The Sarbanes Oxley Act (“SOX”) has brought a great deal of attention to internal controls in public companies. SOX was passed in 2002 after corporate scandals such as Enron and Tyco. The heart of SOX provides protection to investors’ funds by mandating a system of internal controls for public companies. SOX places the responsibility of maintaining a system of internal controls squarely on the shoulders of the Board of Directors and its Audit Committee. Over the intervening years, most astute observers of the accounting and finance arenas would say SOX helped plug a large hole in corporate responsibility.
Unfortunately, this same level of attention to internal controls is often not seen at not-for-profit (“NFP”) entities. Boards of directors or trustees are not as diligent as they are when serving on a public company board. There are many reasons for this. Some of these are:
- There are no investors per se and no personal investments in a NFP. A donor often makes a charitable donation and often does not even think about the NFP until the next time a donation is required.
- Some NFP organizations have members that elect a board of directors. Some do not. When there are no members, the directors nominate replacements for themselves. A level of organizational oversight is eliminated of necessity in NFPs without members.
- Board members in NFPs are usually not paid, so their NFP board service becomes less of a priority. They are usually very part-time directors at best.
- State law can exacerbate the lack of director oversight. Many corporate bylaws provide a corporate director can be forced to give up their seat if they continually miss meeting. The board has a “hammer” to force participation. That is not always the case in a NFP. For instance, in New Jersey, a director of a charitable organization cannot be removed for missing meetings. A person elected to a NFP board may never show up to another meeting for the rest of his term and face no real consequence for their lack of participation. A board member who is derelict in their fiduciary duty is bad enough in itself. He also creates havoc with board quorums and unanimous consent resolutions, further weakening board oversight.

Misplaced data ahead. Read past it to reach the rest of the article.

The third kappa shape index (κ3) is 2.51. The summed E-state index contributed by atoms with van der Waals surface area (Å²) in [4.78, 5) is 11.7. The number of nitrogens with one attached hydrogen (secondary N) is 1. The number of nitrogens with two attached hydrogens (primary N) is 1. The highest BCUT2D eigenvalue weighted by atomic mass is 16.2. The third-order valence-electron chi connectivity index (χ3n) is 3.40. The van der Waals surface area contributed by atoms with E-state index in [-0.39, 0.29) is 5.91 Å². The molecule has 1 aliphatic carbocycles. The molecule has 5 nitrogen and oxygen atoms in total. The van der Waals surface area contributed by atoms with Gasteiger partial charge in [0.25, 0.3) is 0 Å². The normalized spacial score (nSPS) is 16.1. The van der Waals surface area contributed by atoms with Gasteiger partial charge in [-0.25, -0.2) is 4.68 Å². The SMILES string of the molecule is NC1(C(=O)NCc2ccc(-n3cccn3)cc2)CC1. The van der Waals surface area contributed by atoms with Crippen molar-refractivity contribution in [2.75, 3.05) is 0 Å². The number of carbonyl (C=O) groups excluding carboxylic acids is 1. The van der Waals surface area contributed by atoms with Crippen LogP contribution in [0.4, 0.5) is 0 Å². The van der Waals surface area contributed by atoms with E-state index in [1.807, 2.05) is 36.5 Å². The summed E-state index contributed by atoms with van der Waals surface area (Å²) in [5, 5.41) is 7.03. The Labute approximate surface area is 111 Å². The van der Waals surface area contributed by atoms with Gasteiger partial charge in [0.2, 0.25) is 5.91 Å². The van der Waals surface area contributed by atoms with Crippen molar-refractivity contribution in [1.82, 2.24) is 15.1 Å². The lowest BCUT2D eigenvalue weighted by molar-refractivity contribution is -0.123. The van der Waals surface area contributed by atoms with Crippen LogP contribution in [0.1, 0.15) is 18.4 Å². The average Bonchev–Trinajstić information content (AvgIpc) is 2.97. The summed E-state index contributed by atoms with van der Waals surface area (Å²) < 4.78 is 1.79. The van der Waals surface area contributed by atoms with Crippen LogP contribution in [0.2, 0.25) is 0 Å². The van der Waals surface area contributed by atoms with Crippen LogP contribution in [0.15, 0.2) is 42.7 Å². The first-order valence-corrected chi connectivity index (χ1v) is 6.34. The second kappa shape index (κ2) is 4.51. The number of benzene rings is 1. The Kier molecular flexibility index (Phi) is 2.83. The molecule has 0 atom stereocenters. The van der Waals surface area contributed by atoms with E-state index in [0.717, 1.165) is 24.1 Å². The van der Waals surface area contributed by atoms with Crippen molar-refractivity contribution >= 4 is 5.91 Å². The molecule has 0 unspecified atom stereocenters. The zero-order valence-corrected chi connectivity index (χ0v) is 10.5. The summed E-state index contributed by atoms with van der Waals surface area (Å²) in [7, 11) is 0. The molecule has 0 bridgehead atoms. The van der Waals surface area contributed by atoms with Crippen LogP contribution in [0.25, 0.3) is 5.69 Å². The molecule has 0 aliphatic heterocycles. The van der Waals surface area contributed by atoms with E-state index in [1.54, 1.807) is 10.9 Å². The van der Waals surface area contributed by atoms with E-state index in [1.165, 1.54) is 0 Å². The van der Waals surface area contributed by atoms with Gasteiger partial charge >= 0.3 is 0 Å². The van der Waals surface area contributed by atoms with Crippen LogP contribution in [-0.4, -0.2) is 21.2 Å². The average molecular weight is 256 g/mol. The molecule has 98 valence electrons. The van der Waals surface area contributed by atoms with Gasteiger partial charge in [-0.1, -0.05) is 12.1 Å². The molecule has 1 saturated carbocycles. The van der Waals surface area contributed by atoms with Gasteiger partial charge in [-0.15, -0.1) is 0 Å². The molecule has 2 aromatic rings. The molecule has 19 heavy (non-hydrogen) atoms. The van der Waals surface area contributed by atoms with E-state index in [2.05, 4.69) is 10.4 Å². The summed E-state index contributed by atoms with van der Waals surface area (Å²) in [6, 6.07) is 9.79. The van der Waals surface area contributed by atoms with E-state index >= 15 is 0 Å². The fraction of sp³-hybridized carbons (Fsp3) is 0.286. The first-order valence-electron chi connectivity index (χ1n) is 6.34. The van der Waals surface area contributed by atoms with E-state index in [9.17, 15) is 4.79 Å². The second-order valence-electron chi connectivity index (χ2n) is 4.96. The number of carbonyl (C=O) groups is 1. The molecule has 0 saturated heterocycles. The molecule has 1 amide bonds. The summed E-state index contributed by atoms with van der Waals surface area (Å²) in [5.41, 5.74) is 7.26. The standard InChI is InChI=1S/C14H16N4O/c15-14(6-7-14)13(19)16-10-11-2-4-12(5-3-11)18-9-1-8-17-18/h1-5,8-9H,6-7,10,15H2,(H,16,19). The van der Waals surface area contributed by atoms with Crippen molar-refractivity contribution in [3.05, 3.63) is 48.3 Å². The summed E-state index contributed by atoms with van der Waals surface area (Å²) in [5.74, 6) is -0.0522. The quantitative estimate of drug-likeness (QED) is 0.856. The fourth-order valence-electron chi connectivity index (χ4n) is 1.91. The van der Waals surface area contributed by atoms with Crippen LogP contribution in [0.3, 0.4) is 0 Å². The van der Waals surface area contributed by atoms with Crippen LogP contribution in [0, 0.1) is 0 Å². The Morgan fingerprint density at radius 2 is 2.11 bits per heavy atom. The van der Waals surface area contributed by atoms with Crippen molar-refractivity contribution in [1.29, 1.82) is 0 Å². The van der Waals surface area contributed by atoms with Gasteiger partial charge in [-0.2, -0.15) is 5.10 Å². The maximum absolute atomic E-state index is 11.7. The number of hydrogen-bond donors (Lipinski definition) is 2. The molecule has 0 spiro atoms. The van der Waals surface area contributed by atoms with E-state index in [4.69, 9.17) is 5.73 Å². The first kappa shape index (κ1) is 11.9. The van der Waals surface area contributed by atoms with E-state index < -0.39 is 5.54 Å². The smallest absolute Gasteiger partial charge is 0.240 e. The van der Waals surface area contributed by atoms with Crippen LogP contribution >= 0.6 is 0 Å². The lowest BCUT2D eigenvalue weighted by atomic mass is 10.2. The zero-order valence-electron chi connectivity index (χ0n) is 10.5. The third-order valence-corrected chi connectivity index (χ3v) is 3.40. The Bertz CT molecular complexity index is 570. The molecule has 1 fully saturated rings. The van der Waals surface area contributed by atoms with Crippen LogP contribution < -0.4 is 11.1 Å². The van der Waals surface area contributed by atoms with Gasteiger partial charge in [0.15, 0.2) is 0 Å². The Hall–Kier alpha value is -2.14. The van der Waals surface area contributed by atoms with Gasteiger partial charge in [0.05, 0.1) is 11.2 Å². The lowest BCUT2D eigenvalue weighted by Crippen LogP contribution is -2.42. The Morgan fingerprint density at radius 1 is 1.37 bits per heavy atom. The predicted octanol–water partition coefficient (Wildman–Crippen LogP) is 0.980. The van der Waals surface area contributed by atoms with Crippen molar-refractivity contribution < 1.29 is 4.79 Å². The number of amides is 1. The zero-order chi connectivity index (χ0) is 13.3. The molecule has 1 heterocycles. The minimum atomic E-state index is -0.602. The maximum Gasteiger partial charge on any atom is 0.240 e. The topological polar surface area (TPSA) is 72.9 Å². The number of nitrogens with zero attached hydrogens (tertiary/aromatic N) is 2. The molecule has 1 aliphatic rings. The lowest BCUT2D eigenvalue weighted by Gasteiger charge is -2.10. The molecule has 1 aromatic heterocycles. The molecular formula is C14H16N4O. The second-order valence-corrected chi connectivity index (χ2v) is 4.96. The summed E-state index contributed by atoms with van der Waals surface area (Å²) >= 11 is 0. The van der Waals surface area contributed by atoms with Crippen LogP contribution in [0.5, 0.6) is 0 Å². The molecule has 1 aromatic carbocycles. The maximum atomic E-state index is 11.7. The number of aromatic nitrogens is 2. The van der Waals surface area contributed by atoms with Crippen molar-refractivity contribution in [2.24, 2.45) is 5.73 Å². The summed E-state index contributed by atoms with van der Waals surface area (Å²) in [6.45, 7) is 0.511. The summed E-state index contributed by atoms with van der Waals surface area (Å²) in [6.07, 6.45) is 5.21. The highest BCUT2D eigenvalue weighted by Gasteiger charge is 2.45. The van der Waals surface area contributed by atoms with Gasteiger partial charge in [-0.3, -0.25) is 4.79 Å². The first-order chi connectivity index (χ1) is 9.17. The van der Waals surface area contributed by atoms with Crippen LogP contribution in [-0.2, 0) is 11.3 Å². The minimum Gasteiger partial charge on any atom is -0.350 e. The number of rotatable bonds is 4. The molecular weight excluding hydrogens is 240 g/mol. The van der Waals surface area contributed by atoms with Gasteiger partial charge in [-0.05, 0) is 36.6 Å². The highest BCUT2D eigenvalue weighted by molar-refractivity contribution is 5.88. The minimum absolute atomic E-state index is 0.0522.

- Smaller organizations may have difficulty attracting high caliber board members.
The list could go on and on but I think you already have the idea.
Good internal controls start at the top of the organization and should permeate down through the entire organization. A board attentive to internal controls sets the tone from the top. This is called the control environment. The control environment is the foundation on which all internal control can be built A good control environment makes the entire organization sensitive to the need for internal controls. Employees of the NFP will adhere to the required internal controls instead of ignoring them or finding work-arounds. It is extremely difficult to establish a good control environment in an organization with very part time directors. The lack of a good control environment is often compounded by a lack of segregation of duties in small organizations and the attention of the executive director to other, seemingly more pressing matters. Nevertheless, it is a critical part of the board of directors function to make sure there is a functioning system of internal controls at their organization. A small investment of time by the directors can prevent embarrassing news such as embezzlements further down the line.